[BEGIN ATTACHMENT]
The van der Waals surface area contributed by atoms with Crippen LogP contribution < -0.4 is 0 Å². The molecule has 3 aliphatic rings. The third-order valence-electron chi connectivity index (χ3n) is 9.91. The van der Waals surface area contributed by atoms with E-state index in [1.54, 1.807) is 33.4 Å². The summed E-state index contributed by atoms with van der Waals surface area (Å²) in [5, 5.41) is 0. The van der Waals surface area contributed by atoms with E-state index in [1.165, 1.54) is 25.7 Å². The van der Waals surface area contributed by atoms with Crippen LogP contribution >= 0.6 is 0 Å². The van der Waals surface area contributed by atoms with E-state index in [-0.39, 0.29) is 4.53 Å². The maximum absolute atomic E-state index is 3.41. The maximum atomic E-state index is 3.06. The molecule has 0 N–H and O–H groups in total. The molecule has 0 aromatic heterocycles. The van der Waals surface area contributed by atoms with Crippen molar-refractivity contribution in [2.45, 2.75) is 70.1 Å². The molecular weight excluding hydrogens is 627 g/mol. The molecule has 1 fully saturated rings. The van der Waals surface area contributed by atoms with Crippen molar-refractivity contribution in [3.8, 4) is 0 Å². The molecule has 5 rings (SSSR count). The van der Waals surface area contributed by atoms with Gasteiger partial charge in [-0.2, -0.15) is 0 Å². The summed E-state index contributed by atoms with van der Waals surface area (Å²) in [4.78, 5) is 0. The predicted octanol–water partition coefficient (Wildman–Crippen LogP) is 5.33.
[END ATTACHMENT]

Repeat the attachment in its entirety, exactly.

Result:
The van der Waals surface area contributed by atoms with Crippen LogP contribution < -0.4 is 0 Å². The molecule has 3 aliphatic rings. The third-order valence-electron chi connectivity index (χ3n) is 9.91. The van der Waals surface area contributed by atoms with E-state index in [1.54, 1.807) is 33.4 Å². The summed E-state index contributed by atoms with van der Waals surface area (Å²) in [5, 5.41) is 0. The van der Waals surface area contributed by atoms with E-state index in [1.165, 1.54) is 25.7 Å². The van der Waals surface area contributed by atoms with Crippen LogP contribution >= 0.6 is 0 Å². The van der Waals surface area contributed by atoms with E-state index in [-0.39, 0.29) is 4.53 Å². The maximum absolute atomic E-state index is 3.41. The maximum atomic E-state index is 3.06. The molecule has 0 N–H and O–H groups in total. The molecule has 0 aromatic heterocycles. The van der Waals surface area contributed by atoms with Crippen molar-refractivity contribution in [2.45, 2.75) is 70.1 Å². The molecular weight excluding hydrogens is 627 g/mol. The molecule has 1 fully saturated rings. The van der Waals surface area contributed by atoms with Crippen molar-refractivity contribution in [3.8, 4) is 0 Å². The molecule has 5 rings (SSSR count). The van der Waals surface area contributed by atoms with Gasteiger partial charge in [-0.2, -0.15) is 0 Å². The summed E-state index contributed by atoms with van der Waals surface area (Å²) in [4.78, 5) is 0. The predicted octanol–water partition coefficient (Wildman–Crippen LogP) is 5.33.